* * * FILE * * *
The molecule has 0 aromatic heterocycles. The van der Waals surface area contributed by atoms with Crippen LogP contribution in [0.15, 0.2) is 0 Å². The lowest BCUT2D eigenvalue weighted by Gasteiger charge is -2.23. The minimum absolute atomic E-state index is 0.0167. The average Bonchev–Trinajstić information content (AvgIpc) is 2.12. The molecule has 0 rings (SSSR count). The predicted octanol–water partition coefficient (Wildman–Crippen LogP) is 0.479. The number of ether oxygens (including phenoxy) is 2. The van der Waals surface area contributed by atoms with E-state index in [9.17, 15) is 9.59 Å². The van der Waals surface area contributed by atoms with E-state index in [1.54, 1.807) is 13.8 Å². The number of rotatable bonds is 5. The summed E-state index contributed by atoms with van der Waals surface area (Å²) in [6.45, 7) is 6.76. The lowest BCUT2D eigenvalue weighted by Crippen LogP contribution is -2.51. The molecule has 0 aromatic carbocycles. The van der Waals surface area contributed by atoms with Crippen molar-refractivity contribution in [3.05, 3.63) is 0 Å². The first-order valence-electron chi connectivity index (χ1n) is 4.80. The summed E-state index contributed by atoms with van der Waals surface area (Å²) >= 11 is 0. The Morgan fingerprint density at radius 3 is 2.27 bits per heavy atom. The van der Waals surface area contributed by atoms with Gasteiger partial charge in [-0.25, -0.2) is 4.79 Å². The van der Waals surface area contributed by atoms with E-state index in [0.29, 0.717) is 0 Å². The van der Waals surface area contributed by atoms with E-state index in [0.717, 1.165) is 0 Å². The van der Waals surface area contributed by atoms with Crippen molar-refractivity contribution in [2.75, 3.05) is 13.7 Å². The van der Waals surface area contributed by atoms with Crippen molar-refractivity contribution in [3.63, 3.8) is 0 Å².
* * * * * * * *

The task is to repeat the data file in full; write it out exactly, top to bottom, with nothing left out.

The molecule has 0 aromatic heterocycles. The van der Waals surface area contributed by atoms with Crippen LogP contribution in [0.15, 0.2) is 0 Å². The lowest BCUT2D eigenvalue weighted by Gasteiger charge is -2.23. The minimum absolute atomic E-state index is 0.0167. The average Bonchev–Trinajstić information content (AvgIpc) is 2.12. The molecule has 0 rings (SSSR count). The predicted octanol–water partition coefficient (Wildman–Crippen LogP) is 0.479. The number of ether oxygens (including phenoxy) is 2. The van der Waals surface area contributed by atoms with E-state index in [9.17, 15) is 9.59 Å². The van der Waals surface area contributed by atoms with E-state index in [1.54, 1.807) is 13.8 Å². The number of rotatable bonds is 5. The summed E-state index contributed by atoms with van der Waals surface area (Å²) in [6.45, 7) is 6.76. The lowest BCUT2D eigenvalue weighted by Crippen LogP contribution is -2.51. The molecule has 0 aromatic carbocycles. The van der Waals surface area contributed by atoms with Crippen molar-refractivity contribution in [3.05, 3.63) is 0 Å². The first-order valence-electron chi connectivity index (χ1n) is 4.80. The summed E-state index contributed by atoms with van der Waals surface area (Å²) >= 11 is 0. The Morgan fingerprint density at radius 3 is 2.27 bits per heavy atom. The van der Waals surface area contributed by atoms with Gasteiger partial charge in [-0.25, -0.2) is 4.79 Å². The van der Waals surface area contributed by atoms with E-state index in [0.29, 0.717) is 0 Å². The van der Waals surface area contributed by atoms with E-state index in [0.717, 1.165) is 0 Å². The van der Waals surface area contributed by atoms with Crippen molar-refractivity contribution in [2.75, 3.05) is 13.7 Å². The van der Waals surface area contributed by atoms with Crippen molar-refractivity contribution in [3.63, 3.8) is 0 Å².